Saturday, March 29, 2014

Not Offended

While many Christians, Muslims and Jews have violently objected to the Russell Crowe/Darren Aronofsky Biblical-Action Epic, I'd like to just say that, regardless of what the movie ends up being when I see it, I'm not offended.

Even if it ends up departing so far from the story that I feel it is largely a story that has only borrowed character names and an overall theme from the Bible, I won't feel slandered or violated.

Why? Because I didn't write the original story and wasn't there to witness what really went on.

I think of it this way: When you're at an event, or witnessed something that ends up on the news, how often do you notice that they get a few details wrong. It's like that old game of password where the phrase that started the game morphs into something crazy by the end. It's funny. But if you notice that they got so much wrong and it affects you, it's irritating.

In this case, departing from the story of Noah doesn't affect me. It might be disappointing, as when someone tells a lewd joke. Or it might be funny, as in "how did you get THAT from what I whispered in your ear?" But it won't affect my life.

Some say the movie makes God to be an angry, capricious mass murderer.

That's been said before. It's been commented on with the story of the Flood, as well as countless other parts of the Bible. If someone reads into the fact that the Creator decided to wipe evil men off the planet as Him being a "mass murderer" it says more about the person that it does about God. In specific, it says that person thinks they are above God.

I don't know yet if the movie conveys that message. Actually, I suspect it doesn't matter. People already think the Bible conveys that message, so there you go.

A movie will not change the foundation of my faith, which is God as Creator and His word, The Bible. I seek to understand His word in my relationship with Christ through obedience to what it teaches and prayer. I don't do a great job at that all the time. But, it's a process. Seeing a movie that grasps at understanding absent faith (Darren admits to being an atheist) will not pierce my faith. If anything, it shows the need for more people to turn from self to repentance and faith in Christ.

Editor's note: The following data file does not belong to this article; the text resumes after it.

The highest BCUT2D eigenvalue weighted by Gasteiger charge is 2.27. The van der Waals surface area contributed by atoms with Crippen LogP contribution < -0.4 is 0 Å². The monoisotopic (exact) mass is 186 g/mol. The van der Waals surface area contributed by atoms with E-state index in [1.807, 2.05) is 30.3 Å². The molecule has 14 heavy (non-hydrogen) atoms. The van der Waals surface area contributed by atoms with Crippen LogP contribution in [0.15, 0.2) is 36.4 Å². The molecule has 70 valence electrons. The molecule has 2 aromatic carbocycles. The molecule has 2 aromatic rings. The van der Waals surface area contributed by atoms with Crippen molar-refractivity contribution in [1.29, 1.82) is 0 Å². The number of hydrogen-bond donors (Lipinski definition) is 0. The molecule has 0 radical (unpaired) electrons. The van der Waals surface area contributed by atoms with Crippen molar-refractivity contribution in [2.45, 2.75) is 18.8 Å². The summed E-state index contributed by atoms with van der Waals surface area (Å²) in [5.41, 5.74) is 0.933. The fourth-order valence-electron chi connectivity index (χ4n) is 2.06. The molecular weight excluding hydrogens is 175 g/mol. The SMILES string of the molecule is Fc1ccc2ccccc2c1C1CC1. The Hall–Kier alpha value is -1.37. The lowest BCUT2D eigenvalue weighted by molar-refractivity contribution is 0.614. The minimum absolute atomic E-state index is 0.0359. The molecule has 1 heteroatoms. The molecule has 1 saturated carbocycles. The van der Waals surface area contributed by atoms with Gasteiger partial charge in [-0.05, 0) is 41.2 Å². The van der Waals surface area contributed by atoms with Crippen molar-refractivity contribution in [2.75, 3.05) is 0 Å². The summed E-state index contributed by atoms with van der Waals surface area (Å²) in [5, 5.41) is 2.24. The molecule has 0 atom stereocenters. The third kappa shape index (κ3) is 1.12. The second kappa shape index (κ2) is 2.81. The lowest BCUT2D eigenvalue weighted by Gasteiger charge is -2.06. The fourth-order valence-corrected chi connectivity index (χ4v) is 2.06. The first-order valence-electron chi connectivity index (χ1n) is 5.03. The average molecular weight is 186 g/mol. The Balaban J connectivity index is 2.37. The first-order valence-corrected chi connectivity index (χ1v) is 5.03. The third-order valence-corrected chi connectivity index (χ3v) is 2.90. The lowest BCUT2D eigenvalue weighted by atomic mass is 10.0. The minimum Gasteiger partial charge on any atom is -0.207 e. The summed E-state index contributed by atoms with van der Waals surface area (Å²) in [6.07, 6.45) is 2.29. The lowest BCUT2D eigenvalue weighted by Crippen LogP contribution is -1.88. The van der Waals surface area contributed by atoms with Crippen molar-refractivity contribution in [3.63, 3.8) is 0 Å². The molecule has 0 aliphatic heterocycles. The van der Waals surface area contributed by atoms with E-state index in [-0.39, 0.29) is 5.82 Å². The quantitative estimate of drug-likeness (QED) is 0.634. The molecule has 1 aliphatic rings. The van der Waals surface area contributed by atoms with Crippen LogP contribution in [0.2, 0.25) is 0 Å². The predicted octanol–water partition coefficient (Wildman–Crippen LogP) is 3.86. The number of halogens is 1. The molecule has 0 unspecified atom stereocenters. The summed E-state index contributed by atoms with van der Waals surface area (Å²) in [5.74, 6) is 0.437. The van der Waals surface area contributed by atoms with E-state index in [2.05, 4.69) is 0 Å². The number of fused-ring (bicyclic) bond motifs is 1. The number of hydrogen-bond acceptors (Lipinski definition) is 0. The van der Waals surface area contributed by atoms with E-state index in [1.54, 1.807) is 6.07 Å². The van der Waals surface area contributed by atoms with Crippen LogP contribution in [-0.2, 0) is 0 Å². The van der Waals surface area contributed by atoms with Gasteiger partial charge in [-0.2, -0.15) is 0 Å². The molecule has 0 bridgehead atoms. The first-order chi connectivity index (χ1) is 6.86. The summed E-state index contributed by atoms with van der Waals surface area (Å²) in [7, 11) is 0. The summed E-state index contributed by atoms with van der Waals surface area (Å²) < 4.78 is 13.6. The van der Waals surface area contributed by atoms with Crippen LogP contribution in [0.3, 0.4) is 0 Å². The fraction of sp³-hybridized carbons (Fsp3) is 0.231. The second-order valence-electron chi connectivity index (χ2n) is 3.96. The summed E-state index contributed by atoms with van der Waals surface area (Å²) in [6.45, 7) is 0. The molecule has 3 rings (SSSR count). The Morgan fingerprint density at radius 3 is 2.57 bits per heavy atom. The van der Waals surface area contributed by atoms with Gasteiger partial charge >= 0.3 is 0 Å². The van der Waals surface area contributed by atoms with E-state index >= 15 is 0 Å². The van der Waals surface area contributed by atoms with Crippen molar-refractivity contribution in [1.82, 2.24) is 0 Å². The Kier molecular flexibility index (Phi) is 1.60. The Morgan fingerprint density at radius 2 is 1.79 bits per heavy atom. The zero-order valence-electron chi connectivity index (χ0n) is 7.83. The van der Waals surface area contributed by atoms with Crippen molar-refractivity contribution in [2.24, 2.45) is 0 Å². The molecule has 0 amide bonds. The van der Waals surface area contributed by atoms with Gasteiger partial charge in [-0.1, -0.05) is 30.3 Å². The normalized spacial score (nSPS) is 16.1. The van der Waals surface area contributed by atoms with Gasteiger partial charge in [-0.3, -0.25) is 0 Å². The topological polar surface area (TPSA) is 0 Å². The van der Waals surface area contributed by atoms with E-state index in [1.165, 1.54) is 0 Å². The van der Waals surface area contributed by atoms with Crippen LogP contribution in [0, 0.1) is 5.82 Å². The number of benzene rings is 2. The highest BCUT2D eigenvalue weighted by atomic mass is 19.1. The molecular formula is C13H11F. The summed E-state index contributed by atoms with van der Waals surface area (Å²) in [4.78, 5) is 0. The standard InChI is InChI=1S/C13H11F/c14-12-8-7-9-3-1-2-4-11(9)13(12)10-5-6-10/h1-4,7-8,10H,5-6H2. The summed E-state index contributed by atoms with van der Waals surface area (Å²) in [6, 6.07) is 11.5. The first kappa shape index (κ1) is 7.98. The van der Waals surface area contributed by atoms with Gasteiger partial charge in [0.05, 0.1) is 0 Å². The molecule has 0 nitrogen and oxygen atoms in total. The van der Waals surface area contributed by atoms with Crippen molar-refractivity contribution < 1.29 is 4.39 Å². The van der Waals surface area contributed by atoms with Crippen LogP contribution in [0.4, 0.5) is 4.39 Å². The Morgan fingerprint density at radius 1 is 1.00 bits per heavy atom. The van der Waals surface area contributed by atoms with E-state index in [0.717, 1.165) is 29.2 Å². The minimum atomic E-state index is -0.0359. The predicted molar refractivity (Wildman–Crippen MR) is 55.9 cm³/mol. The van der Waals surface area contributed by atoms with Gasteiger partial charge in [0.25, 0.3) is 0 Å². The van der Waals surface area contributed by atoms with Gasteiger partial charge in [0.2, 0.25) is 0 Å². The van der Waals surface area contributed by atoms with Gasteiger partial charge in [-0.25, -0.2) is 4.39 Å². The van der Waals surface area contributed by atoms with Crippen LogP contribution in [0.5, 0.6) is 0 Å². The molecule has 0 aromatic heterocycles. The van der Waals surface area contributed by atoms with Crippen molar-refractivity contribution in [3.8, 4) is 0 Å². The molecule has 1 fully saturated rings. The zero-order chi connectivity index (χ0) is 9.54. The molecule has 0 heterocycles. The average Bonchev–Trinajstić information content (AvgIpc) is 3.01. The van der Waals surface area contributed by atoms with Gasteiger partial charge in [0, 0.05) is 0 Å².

The story of Noah is, after all, about a world in rebellion against God. It's about God providing a way for the salvation of humanity when it deserved wholesale destruction. In His mercy, he rescued one man and his family, allowing them to start over, populating the earth. He provided the design and materials for the ark. He brought Noah and his family into the ark along with representatives from every kind of animal. Then God shut the door.

There was no action sequence of rain falling and spear throwing. God shut the door 7 days before the rains and floods came.

I hope that Darren, Russell, Jennifer, and the rest of those who worked on the movie will, like Herod in the days of Jesus, after hearing the words of John The Baptist, be pricked with the truth of this story and realize that Christ is our ark. He's the one that, in him, we'll be safe from the judgment of God that will rightly come on a wicked world.

I love the line in the trailer where Tubal Cain asks Noah if he thinks he can be safe from him in the ark. Noah's response, "It's not protection from you."

It seems this is timely. So many people attack and kill Christians throughout the world. Arrogantly, people think Christians need protection from the world. No, we don't. But we offer the path of protection that the world needs from God's ultimate judgment that will come one day.

It's not too late. Jesus is holding back that judgment today, allowing all to enter the ark if they only repent and believe.

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